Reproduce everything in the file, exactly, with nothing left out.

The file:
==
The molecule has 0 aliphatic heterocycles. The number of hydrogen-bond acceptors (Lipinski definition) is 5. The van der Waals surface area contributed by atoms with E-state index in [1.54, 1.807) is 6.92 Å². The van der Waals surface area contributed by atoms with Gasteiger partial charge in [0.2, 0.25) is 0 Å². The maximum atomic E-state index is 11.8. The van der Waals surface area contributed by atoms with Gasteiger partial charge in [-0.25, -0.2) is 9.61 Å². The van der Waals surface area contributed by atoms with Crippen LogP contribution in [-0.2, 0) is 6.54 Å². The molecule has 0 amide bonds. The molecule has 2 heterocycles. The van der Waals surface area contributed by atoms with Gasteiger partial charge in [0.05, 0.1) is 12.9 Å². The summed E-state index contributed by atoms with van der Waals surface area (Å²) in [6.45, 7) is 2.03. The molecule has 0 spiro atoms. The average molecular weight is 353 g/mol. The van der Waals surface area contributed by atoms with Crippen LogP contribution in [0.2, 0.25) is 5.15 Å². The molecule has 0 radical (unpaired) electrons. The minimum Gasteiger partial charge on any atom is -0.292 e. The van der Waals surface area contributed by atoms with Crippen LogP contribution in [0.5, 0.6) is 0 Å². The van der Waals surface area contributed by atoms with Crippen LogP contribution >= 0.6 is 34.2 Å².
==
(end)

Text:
The molecule has 0 aliphatic heterocycles. The number of hydrogen-bond acceptors (Lipinski definition) is 5. The van der Waals surface area contributed by atoms with E-state index in [1.54, 1.807) is 6.92 Å². The van der Waals surface area contributed by atoms with Gasteiger partial charge in [0.2, 0.25) is 0 Å². The maximum atomic E-state index is 11.8. The van der Waals surface area contributed by atoms with Gasteiger partial charge in [-0.25, -0.2) is 9.61 Å². The van der Waals surface area contributed by atoms with Crippen LogP contribution in [-0.2, 0) is 6.54 Å². The molecule has 0 amide bonds. The molecule has 2 heterocycles. The van der Waals surface area contributed by atoms with Gasteiger partial charge in [0.05, 0.1) is 12.9 Å². The summed E-state index contributed by atoms with van der Waals surface area (Å²) in [6.45, 7) is 2.03. The molecule has 0 spiro atoms. The average molecular weight is 353 g/mol. The van der Waals surface area contributed by atoms with Crippen LogP contribution in [0.2, 0.25) is 5.15 Å². The molecule has 0 radical (unpaired) electrons. The minimum Gasteiger partial charge on any atom is -0.292 e. The van der Waals surface area contributed by atoms with Crippen LogP contribution in [0.5, 0.6) is 0 Å². The van der Waals surface area contributed by atoms with Crippen LogP contribution >= 0.6 is 34.2 Å².